Tanker crew rescues adrift sailors east of Delaware

(PORTSMOUTH, Va.) — The U.S. Coast Guard, with assistance from the tanker Silver Muna, located the 30-foot sailing vessel Atrevida II on Tuesday approximately 214 miles east of Delaware.

Found were Kevin Hyde, 65, and Joe Ditomasso, 76. They were last in contact with family and friends on Dec. 3 when they departed Oregon Inlet, N.C. Hyde and Ditomasso were traveling aboard Atrevida II from Cape May, N.J., to Marathon, Fla.

On Nov. 29, Hyde and Ditomasso ran aground upon entering Rudee Inlet near Virginia Beach, Va. Coast Guard Station Little Creek and Virginia Beach Fireboat 12 assisted them. They were safely refloated with no reported damage.

Atrevida II was found to be without fuel and power Tuesday, rendering its radios and navigation equipment inoperable. Hyde and Ditomasso gained the attention of the Silver Muna crew by waving their arms and a flag.

The oil/chemical tanker Silver Muna. Patrick Deenik/MarineTraffic.com photo

Hyde, Ditomasso and a pet dog were brought aboard Silver Muna at 4:18 p.m. They were evaluated by the vessel’s medical staff with no immediate concerns. Hyde and Ditomasso will remain aboard Silver Muna as it proceeds to its next port of call in New York, where they will be transferred to a Coast Guard vessel for further evaluation and reunification with their family and friends.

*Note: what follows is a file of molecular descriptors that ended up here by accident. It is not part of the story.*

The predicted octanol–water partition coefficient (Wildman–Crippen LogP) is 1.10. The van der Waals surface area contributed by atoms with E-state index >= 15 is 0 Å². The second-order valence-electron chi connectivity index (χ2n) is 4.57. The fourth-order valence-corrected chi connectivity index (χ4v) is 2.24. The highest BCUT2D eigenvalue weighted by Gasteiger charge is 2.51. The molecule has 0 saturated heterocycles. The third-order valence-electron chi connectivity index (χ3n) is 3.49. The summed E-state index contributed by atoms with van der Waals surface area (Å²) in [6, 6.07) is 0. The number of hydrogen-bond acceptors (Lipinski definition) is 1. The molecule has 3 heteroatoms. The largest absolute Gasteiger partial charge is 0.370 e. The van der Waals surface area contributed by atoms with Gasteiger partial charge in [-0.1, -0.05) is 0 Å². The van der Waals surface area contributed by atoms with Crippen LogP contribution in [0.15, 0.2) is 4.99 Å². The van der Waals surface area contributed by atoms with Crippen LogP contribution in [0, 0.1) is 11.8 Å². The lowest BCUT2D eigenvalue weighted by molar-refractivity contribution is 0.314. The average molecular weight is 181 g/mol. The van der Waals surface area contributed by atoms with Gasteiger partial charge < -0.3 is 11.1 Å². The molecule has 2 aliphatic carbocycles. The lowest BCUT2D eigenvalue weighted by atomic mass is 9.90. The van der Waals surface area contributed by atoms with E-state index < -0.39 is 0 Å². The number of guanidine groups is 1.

On Sunday, watch standers at the Coast Guard Fifth District command center were notified of Hyde and Ditomasso being overdue. The Coast Guard began urgent marine information broadcasts and direct communication with commercial vessels in the area in an attempt to locate them.

Atrevida II while moored. U.S. Coast Guard photo

The Coast Guard launched multiple aircraft and cutters to search for Atrevida II. Additionally, vessels from the U.S. Navy’s Second Fleet and commercial and recreational vessel traffic within in the search area contributed to the effort.

Coast Guard, Navy and maritime partners searched a combined 21,164 square miles of water, spanning from northern Florida to the waters east of New Jersey.

“This is an excellent example of the maritime community’s combined efforts to ensure safety of life at sea,” said Cmdr. Daniel Schrader, spokesman for Coast Guard Atlantic Area. “We are overjoyed with the outcome of the case and look forward to reuniting Mr. Hyde and Mr. Ditomasso with their family and friends. We also want to highlight the importance of proper safety equipment and preparedness when going to sea. Having an emergency position indicating radio beacon, or EPIRB, allows mariners to immediately make contact with first responders in an emergency.”

Search and rescue assets involved in this effort included:

• Coast Guard Air Station Elizabeth City HC-130 Hercules airplane and MH-60 Jayhawk helicopter crews
• A Coast Guard Air Station Clearwater HC-130 Hercules airplane crew
• A Coast Guard Air Station Miami HC-144 Ocean Sentry airplane crew
• A Coast Guard Air Station Cape Cod MH-60 Jayhawk helicopter crew
• USCGC Oak (WLB 211), home-ported in Newport, R.I.
• USCGC Richard Snyder (WPC 1121), home-ported in Atlantic City, N.C.
• USS San Jacinto (CG 56), home-ported in Norfolk, Va.
• Multiple commercial and recreational vessels along the Eastern seaboard.

– U.S. Coast Guard

By Rich Miller